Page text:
A professor with imposter syndrome

A Professor with imposter syndrome seeks psychoanalysis.

Mariana, an Argentinian, professor, asserts, “I’m a professor with imposter syndrome.” A newly tenured professor at a rigorous university, in Washington, DC, she adds; “I don’t deserve tenure. I fooled my tenure and promotion committee”.

Despite an extensive list of federally funded research grants, publications in top journals and a history of mentoring graduate students – who themselves – have obtained jobs at top tier universities, she asserts, “I put on a performance”. She calls a psychoanalyst, explaining that a friend told her that she has “the impostor syndrome” and that, “psychoanalysis might help her to overcome it”.  She reports, “I’ve thought about psychoanalysis for a long time. I’m Argentinian. We don’t look for ‘quick fixes’; in my country psychoanalysis is prized.  We are a people with a lot of depth.” She is interested in exploring the possibility that psychoanalysis, a long-term, four to five day a week, treatment might be helpful to her.

In describing her situation, she adds, “now that I think about it, this has been a pattern my whole life. I earned many honors and awards in graduate school, college and high school. Afterwards, I never felt good or competent. Instead, I felt a gnawing sense of intense pressure and emptiness. I was always waiting for ‘the other shoe to drop’.”

She adds, “I’m an immigrant. I am the first person in my family to go to college. I envy some of my fellow professors who can get help and advice from their families. During my professional odyssey the help I’ve gotten has come from my mentors who are not familiar with my culture. At times, I feel very different from others, especially, in light of the anti-immigrant sentiments that have escalated over the last several years. Sometimes, I’ve even felt truly afraid and unsafe.”

When her analyst asks her how she feels about talking with someone of a different race and culture, she replies, “It’s the story of my life. My education has made me feel very separate from my family; it’s lonely at times. Also, I feel like an outlier within my profession. I do have friends and colleagues. However, I believe my cultural and racial background has had a profound impact on me — but, not as profound as my educational experience has. I can’t find someone who is just like me. I don’t know if you can understand that if you haven’t lived through it. I don’t think of myself as a professor with, ‘imposter’ syndrome. To say that would be minimizing the complexity of the difficulties that I face; I want to work with a psychoanalyst with a more nuanced view. I’ve tried psychodynamic therapy in the past. It’s been somewhat helpful but it never really scratched beneath the surface. I seek a more thoroughgoing approach to my life.”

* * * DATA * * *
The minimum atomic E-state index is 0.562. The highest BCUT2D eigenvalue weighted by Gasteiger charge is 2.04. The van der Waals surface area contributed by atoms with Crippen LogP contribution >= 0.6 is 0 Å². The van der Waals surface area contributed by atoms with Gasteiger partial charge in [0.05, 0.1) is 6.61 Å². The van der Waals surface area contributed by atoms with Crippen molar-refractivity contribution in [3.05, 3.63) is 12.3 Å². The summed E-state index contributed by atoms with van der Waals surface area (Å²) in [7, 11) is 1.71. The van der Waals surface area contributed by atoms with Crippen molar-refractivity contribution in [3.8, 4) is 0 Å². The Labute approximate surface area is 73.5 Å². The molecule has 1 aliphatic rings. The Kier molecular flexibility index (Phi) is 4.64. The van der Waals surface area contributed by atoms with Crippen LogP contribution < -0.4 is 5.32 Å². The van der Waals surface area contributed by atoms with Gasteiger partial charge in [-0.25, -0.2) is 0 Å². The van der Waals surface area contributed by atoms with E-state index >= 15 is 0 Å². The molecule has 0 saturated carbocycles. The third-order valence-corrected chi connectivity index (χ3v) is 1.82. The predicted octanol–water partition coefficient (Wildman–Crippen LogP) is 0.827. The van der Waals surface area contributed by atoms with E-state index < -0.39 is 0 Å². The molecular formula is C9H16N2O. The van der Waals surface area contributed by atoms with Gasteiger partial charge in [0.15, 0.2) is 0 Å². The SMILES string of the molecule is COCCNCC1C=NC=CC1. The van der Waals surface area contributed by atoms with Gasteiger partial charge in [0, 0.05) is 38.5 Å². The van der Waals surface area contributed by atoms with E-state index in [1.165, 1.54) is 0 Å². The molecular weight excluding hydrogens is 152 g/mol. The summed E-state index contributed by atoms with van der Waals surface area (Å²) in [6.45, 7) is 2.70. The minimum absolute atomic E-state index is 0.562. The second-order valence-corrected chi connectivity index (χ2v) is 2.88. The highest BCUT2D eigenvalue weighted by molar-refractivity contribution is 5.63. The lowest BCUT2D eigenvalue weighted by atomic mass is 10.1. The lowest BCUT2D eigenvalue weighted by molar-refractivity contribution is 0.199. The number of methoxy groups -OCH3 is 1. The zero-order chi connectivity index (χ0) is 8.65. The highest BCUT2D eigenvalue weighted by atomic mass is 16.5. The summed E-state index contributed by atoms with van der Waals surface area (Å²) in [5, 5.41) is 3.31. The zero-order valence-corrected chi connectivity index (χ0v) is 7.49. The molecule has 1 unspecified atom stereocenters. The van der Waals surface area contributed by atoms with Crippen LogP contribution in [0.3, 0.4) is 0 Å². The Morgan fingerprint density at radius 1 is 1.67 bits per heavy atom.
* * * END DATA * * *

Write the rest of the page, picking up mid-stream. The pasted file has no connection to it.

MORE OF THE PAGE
“As for working with someone from a different culture than me, I’m glad you asked about this. None of my mentors have ever felt comfortable talking about it; it’s almost as if they are nervous or afraid to ask about it. And, my parents come from more humble beginnings; they do not understand ‘life in the academy’. It is like a deep well of discomfort and sadness that I have had to manage all by myself. Maybe this will be a place where I can understand my feelings about it more fully”.

“This feeling that I am an imposter has troubled me for as long as I can remember. I am aware that ‘the imposter syndrome’ is not a real diagnosis. I’ve read the Harvard Business Journal article, Stop Telling Woman that they have Impostor Syndrome. Although I agree that many of my challenges are systemic and spring from a climate of racism and misogyny, I also recognize that some of my difficulties have been internalized. To construe my difficulties as either purely attributable to cultural differences or purely related to internal conflicts is a false dichotomy. Of course, both play a role.

Also, when I am treated unfairly, I have a hard time recognizing it let alone asserting myself on my own behalf. I’d like to feel more solid on the inside. I know that many of difficulties spring from my childhood experiences, it is not just about race, gender and feeling devalued by the so called, ‘majority culture’ – my challenges are partly due to my ‘family culture’ if you will. I see myself engaging in a two pronged process – addressing both my internal struggles while recognizing the reality of the external challenges too. As I mentioned, I’ve always thought about pursuing psychoanalysis. Now that I have tenure, I’ve decided that maybe this is the time.

Dr. Lynn Friedman

Dr. Lynn Friedman, Ph.D., FABP, is a Clinical Psychologist, a Supervising and Training Analyst, and a Clinical Supervisor in full-time, private practice. She provides evaluation, psychotherapy and psychoanalysis as well as supervision to psychoanalysts-in-training and other mental health professionals. Beyond this, she is a board certified, psychoanalyst who teaches at Johns Hopkins University and the Washington Baltimore Center for Psychoanalysis.

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